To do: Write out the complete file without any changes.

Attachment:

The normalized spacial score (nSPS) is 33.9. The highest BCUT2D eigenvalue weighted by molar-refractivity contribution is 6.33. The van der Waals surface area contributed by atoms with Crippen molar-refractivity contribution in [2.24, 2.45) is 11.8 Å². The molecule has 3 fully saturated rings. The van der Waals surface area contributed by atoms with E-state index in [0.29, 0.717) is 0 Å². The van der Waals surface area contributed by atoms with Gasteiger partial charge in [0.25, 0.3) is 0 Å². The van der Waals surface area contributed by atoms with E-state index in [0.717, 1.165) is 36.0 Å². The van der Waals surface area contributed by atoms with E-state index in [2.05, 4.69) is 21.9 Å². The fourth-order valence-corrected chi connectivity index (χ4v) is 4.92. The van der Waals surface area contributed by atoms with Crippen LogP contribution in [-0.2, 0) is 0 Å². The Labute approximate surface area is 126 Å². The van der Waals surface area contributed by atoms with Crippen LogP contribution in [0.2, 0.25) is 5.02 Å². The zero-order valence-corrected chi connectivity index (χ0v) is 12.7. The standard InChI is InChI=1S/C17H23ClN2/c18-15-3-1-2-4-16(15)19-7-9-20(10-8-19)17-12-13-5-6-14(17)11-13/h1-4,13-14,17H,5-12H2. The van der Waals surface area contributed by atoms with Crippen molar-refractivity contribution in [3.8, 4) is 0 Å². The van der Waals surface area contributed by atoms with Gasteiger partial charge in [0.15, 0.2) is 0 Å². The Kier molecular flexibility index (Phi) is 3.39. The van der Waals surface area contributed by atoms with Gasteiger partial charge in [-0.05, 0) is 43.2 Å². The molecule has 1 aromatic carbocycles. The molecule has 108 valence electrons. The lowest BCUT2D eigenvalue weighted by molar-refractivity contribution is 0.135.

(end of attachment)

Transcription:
The normalized spacial score (nSPS) is 33.9. The highest BCUT2D eigenvalue weighted by molar-refractivity contribution is 6.33. The van der Waals surface area contributed by atoms with Crippen molar-refractivity contribution in [2.24, 2.45) is 11.8 Å². The molecule has 3 fully saturated rings. The van der Waals surface area contributed by atoms with E-state index in [0.29, 0.717) is 0 Å². The van der Waals surface area contributed by atoms with Gasteiger partial charge in [0.25, 0.3) is 0 Å². The van der Waals surface area contributed by atoms with E-state index in [0.717, 1.165) is 36.0 Å². The van der Waals surface area contributed by atoms with E-state index in [2.05, 4.69) is 21.9 Å². The fourth-order valence-corrected chi connectivity index (χ4v) is 4.92. The van der Waals surface area contributed by atoms with Crippen LogP contribution in [-0.2, 0) is 0 Å². The Labute approximate surface area is 126 Å². The van der Waals surface area contributed by atoms with Crippen LogP contribution in [0.2, 0.25) is 5.02 Å². The zero-order valence-corrected chi connectivity index (χ0v) is 12.7. The standard InChI is InChI=1S/C17H23ClN2/c18-15-3-1-2-4-16(15)19-7-9-20(10-8-19)17-12-13-5-6-14(17)11-13/h1-4,13-14,17H,5-12H2. The van der Waals surface area contributed by atoms with Crippen molar-refractivity contribution in [3.8, 4) is 0 Å². The van der Waals surface area contributed by atoms with Gasteiger partial charge in [0.15, 0.2) is 0 Å². The Kier molecular flexibility index (Phi) is 3.39. The van der Waals surface area contributed by atoms with Gasteiger partial charge in [-0.05, 0) is 43.2 Å². The molecule has 1 aromatic carbocycles. The molecule has 108 valence electrons. The lowest BCUT2D eigenvalue weighted by molar-refractivity contribution is 0.135.